This sense of immediacy is echoed also by many contemporary interviewees in I Dream of Wires, an extensive documentary film on analog synth aficionados: working with analog gear feels more like playing an instrument. For instance, musician and producer Trent Reznor specifically mentions the “tactile, aesthetic appeal” of analog hardware. (3)
Necessity of handiwork may be more conductive to experimentation musically. With no screen to provide visual input, heavy emphasis on listening is brought upon the work. Constantly adjusting the different oscillators and filters to “shape” the sound transforms the human–synthesizer interface into a likeness of a sculptor working with malleable material, the qualities of which are explored in the process of working and which provide information for future decisions. This is, in a nutshell, the definition of a cybernetic feedback loop where the output of a system is directed into its input, forming a circuit where the information produced previously effects the information produced at a later stage. This mode of working with the material is akin to a dialogue – or polylogue – between the musician and the machine and is analogous to the experimental field of topology, as theorized by Brian Massumi. According to him, topological transformations require sensitivity to the qualities of the transformed material or object: “Topology is a purely qualitative science … It is matter in analog mode. This is the analog in a sense close to the technical meaning, as a continuously variable impulse or momentum that can cross from one qualitatively different medium into another. Like electricity into sound waves.” (4) This sounds very much like a definition of analog sound synthesis in itself.
In such qualitative work of sound production and modulation, the system components and the user interface of synthesizers play a great role. In the early history of sound synthesis, during a very productive period from mid-1960s to early 1970s, a rift between interface options appeared, dividing the equipment in conceptual and practical terms into two camps. A pioneer in modular approach to sound synthesis – where any module could control the parameters of another – Moog synthesizers assumed a “traditionally” musical approach in the sense that they integrated a piano-type keyboard as a performance interface. This choice of interface proved successful, as Moog synths became the instruments of choice for many keyboardists, for instance, in the popular music contexts where a keyboard-led instrument was easy to integrate into music keeping within traditional parameters (i.e. melodic and harmonic variation within tempered Western scale, traditional instrument separation of a rock band etc.). In such a context synthesizers were used to introduce new tonalities situated in a fairly established musical language.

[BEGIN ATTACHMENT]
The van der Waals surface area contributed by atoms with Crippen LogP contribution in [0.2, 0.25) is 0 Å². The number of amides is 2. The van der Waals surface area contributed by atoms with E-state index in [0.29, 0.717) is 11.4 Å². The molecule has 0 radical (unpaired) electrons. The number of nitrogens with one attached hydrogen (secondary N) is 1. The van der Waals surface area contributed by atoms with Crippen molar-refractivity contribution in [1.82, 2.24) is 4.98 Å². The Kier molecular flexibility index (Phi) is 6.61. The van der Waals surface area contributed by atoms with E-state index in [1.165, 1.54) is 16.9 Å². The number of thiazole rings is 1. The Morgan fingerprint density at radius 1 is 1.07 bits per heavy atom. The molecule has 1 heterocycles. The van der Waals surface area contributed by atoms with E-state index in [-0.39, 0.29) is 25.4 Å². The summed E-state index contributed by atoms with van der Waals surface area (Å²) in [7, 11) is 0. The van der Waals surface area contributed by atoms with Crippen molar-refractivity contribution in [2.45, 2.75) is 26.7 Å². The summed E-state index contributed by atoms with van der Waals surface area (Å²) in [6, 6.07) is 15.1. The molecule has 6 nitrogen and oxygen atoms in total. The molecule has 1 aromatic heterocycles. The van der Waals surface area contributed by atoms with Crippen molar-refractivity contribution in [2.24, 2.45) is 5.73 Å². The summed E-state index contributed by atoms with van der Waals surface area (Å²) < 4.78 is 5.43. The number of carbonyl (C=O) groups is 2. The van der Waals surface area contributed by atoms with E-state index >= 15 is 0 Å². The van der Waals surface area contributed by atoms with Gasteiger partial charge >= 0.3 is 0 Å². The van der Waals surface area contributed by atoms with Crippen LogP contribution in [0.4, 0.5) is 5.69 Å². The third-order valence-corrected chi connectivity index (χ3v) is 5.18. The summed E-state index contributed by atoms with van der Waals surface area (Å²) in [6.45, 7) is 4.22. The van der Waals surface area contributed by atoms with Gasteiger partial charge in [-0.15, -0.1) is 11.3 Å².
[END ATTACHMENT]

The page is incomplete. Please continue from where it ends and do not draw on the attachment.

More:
A different approach was taken by Buchla synthesizers, which utilized non-traditional control interfaces and were geared towards randomized or generative control of sound with no basis on fixed scale. It seems clear enough that from this basis a more avant-garde approach to music would be suitable. Many experimental composers such as Morton Subotnick adopted the Buchla as their sound-generating instrument. Working with the Buchla 200 model in 1970’s, composer Suzanne Ciani explains its appeal: “I found the frequency range of traditional instruments to be really subdued, with no low or high end. With electronics, you went the whole gambit. Other music sounded kind of muffled. As a composer for traditional instruments, you’re limited by things like how long someone can hold their breath or the fingerings or the ranges. With the Buchla, suddenly all these doors opened. You could trans-morph a sound, like you could turn a bass to a wind, fly it around the room and turn it upside down.” (5)
Outside the above dichotomy, other types of control interfaces were devised in 1960s and ‘70s: for instance, composers David Rosenboom and Pierre Henry did respectively utilize “brainwaves” (i.e. measurable electrical activity along the scalp) to provide input to voltage-controlled sound synthesizers, in effect sniffing brain phenomena. Erkki Kurenniemi’s partly digital DIMI-synthesizer models integrated a range of input systems – for instance, DIMI-O used a video camera to transform visual information into sound.